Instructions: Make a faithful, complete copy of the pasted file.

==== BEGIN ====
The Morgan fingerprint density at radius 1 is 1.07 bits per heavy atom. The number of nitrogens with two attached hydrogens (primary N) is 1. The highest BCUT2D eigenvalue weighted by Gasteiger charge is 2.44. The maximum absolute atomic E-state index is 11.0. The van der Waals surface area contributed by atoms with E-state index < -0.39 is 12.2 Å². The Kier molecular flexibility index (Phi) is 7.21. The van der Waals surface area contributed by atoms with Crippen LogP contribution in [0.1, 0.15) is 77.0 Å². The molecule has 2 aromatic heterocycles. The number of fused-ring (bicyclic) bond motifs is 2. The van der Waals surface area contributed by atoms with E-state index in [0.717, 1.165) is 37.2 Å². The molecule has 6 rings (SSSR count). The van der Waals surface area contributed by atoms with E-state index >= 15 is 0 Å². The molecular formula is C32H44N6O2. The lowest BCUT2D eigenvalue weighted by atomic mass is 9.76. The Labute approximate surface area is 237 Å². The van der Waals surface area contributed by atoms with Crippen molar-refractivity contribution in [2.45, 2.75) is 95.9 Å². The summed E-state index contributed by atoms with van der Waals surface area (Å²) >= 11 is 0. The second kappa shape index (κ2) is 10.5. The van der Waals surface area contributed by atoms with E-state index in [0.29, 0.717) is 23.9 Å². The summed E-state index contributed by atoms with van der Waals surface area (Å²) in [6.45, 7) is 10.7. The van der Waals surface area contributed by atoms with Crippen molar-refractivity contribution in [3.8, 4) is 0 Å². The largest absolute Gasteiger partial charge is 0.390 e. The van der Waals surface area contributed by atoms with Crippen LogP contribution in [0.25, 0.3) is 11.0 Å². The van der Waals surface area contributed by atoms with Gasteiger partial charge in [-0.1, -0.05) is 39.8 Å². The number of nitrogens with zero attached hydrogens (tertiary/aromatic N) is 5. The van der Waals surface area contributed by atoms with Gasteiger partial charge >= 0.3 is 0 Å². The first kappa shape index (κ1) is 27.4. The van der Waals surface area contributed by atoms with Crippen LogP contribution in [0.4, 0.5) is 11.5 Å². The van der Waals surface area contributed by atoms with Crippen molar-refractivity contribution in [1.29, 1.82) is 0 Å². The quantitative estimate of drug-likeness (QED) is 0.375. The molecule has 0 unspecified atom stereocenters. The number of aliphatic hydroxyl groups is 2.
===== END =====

The Morgan fingerprint density at radius 1 is 1.07 bits per heavy atom. The number of nitrogens with two attached hydrogens (primary N) is 1. The highest BCUT2D eigenvalue weighted by Gasteiger charge is 2.44. The maximum absolute atomic E-state index is 11.0. The van der Waals surface area contributed by atoms with E-state index < -0.39 is 12.2 Å². The Kier molecular flexibility index (Phi) is 7.21. The van der Waals surface area contributed by atoms with Crippen LogP contribution in [0.1, 0.15) is 77.0 Å². The molecule has 2 aromatic heterocycles. The number of fused-ring (bicyclic) bond motifs is 2. The van der Waals surface area contributed by atoms with E-state index in [0.717, 1.165) is 37.2 Å². The molecule has 6 rings (SSSR count). The van der Waals surface area contributed by atoms with E-state index >= 15 is 0 Å². The molecular formula is C32H44N6O2. The lowest BCUT2D eigenvalue weighted by atomic mass is 9.76. The Labute approximate surface area is 237 Å². The van der Waals surface area contributed by atoms with Crippen molar-refractivity contribution in [2.45, 2.75) is 95.9 Å². The summed E-state index contributed by atoms with van der Waals surface area (Å²) >= 11 is 0. The second kappa shape index (κ2) is 10.5. The van der Waals surface area contributed by atoms with E-state index in [0.29, 0.717) is 23.9 Å². The summed E-state index contributed by atoms with van der Waals surface area (Å²) in [6.45, 7) is 10.7. The van der Waals surface area contributed by atoms with Crippen molar-refractivity contribution in [3.8, 4) is 0 Å². The largest absolute Gasteiger partial charge is 0.390 e. The van der Waals surface area contributed by atoms with Crippen LogP contribution in [0.25, 0.3) is 11.0 Å². The van der Waals surface area contributed by atoms with Gasteiger partial charge in [-0.1, -0.05) is 39.8 Å². The number of nitrogens with zero attached hydrogens (tertiary/aromatic N) is 5. The van der Waals surface area contributed by atoms with Gasteiger partial charge >= 0.3 is 0 Å². The first kappa shape index (κ1) is 27.4. The van der Waals surface area contributed by atoms with Crippen LogP contribution in [0.4, 0.5) is 11.5 Å². The van der Waals surface area contributed by atoms with Crippen molar-refractivity contribution in [1.29, 1.82) is 0 Å². The quantitative estimate of drug-likeness (QED) is 0.375. The molecule has 0 unspecified atom stereocenters. The number of aliphatic hydroxyl groups is 2.